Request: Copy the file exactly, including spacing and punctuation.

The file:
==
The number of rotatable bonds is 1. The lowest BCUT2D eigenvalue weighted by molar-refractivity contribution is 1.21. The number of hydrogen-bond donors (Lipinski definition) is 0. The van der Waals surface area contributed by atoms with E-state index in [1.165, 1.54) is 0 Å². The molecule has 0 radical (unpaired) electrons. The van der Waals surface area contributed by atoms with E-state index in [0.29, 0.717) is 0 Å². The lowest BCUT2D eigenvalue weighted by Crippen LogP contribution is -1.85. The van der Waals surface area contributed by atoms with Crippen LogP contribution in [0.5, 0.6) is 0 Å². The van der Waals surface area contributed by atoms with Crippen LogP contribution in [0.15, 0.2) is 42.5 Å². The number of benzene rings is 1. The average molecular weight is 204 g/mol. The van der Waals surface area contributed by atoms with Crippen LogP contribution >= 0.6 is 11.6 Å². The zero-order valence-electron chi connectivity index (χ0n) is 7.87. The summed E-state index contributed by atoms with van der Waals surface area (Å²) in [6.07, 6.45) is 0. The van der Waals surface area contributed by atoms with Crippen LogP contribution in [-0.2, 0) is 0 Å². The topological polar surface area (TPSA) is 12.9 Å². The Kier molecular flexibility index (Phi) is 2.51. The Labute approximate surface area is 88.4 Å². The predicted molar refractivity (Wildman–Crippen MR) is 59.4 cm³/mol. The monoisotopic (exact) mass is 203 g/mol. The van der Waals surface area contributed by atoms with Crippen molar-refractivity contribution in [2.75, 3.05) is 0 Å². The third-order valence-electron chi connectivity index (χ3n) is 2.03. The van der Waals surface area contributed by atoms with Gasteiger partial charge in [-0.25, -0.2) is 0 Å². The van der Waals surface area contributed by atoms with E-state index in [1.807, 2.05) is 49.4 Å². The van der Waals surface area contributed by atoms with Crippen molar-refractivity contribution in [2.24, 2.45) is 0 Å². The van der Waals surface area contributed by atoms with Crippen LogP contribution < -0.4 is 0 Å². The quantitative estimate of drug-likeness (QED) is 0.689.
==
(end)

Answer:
The number of rotatable bonds is 1. The lowest BCUT2D eigenvalue weighted by molar-refractivity contribution is 1.21. The number of hydrogen-bond donors (Lipinski definition) is 0. The van der Waals surface area contributed by atoms with E-state index in [1.165, 1.54) is 0 Å². The molecule has 0 radical (unpaired) electrons. The van der Waals surface area contributed by atoms with E-state index in [0.29, 0.717) is 0 Å². The lowest BCUT2D eigenvalue weighted by Crippen LogP contribution is -1.85. The van der Waals surface area contributed by atoms with Crippen LogP contribution in [0.5, 0.6) is 0 Å². The van der Waals surface area contributed by atoms with Crippen LogP contribution in [0.15, 0.2) is 42.5 Å². The number of benzene rings is 1. The average molecular weight is 204 g/mol. The van der Waals surface area contributed by atoms with Crippen LogP contribution >= 0.6 is 11.6 Å². The zero-order valence-electron chi connectivity index (χ0n) is 7.87. The summed E-state index contributed by atoms with van der Waals surface area (Å²) in [6.07, 6.45) is 0. The van der Waals surface area contributed by atoms with Crippen LogP contribution in [-0.2, 0) is 0 Å². The topological polar surface area (TPSA) is 12.9 Å². The Kier molecular flexibility index (Phi) is 2.51. The Labute approximate surface area is 88.4 Å². The predicted molar refractivity (Wildman–Crippen MR) is 59.4 cm³/mol. The monoisotopic (exact) mass is 203 g/mol. The van der Waals surface area contributed by atoms with Crippen molar-refractivity contribution in [2.75, 3.05) is 0 Å². The third-order valence-electron chi connectivity index (χ3n) is 2.03. The van der Waals surface area contributed by atoms with Gasteiger partial charge in [-0.25, -0.2) is 0 Å². The van der Waals surface area contributed by atoms with E-state index in [1.807, 2.05) is 49.4 Å². The van der Waals surface area contributed by atoms with Crippen molar-refractivity contribution in [2.24, 2.45) is 0 Å². The van der Waals surface area contributed by atoms with Crippen LogP contribution < -0.4 is 0 Å². The quantitative estimate of drug-likeness (QED) is 0.689.